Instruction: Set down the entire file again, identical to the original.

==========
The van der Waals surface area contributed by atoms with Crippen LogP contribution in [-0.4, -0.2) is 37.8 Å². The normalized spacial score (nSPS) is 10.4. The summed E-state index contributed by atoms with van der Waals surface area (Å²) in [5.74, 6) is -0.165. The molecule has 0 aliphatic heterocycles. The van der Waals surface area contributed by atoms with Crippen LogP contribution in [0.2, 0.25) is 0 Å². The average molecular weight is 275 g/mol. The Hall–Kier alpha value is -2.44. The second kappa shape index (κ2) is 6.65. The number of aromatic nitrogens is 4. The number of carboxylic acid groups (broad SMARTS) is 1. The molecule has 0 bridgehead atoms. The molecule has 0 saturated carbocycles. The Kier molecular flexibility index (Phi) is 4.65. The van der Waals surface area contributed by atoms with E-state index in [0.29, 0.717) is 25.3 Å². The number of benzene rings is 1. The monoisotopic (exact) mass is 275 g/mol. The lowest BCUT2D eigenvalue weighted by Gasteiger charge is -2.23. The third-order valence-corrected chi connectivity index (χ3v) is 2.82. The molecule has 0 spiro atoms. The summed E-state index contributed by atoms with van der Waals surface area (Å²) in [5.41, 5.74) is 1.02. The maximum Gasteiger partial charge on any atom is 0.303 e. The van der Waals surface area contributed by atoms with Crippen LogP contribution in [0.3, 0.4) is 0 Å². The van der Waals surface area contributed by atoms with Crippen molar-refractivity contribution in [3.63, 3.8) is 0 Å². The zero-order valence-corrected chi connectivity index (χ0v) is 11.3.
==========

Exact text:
The van der Waals surface area contributed by atoms with Crippen LogP contribution in [-0.4, -0.2) is 37.8 Å². The normalized spacial score (nSPS) is 10.4. The summed E-state index contributed by atoms with van der Waals surface area (Å²) in [5.74, 6) is -0.165. The molecule has 0 aliphatic heterocycles. The van der Waals surface area contributed by atoms with Crippen LogP contribution in [0.2, 0.25) is 0 Å². The average molecular weight is 275 g/mol. The Hall–Kier alpha value is -2.44. The second kappa shape index (κ2) is 6.65. The number of aromatic nitrogens is 4. The number of carboxylic acid groups (broad SMARTS) is 1. The molecule has 0 bridgehead atoms. The molecule has 0 saturated carbocycles. The Kier molecular flexibility index (Phi) is 4.65. The van der Waals surface area contributed by atoms with E-state index in [0.29, 0.717) is 25.3 Å². The number of benzene rings is 1. The monoisotopic (exact) mass is 275 g/mol. The lowest BCUT2D eigenvalue weighted by Gasteiger charge is -2.23. The third-order valence-corrected chi connectivity index (χ3v) is 2.82. The molecule has 0 spiro atoms. The summed E-state index contributed by atoms with van der Waals surface area (Å²) in [5.41, 5.74) is 1.02. The maximum Gasteiger partial charge on any atom is 0.303 e. The van der Waals surface area contributed by atoms with Crippen LogP contribution in [0.3, 0.4) is 0 Å². The van der Waals surface area contributed by atoms with Crippen molar-refractivity contribution in [3.63, 3.8) is 0 Å². The zero-order valence-corrected chi connectivity index (χ0v) is 11.3.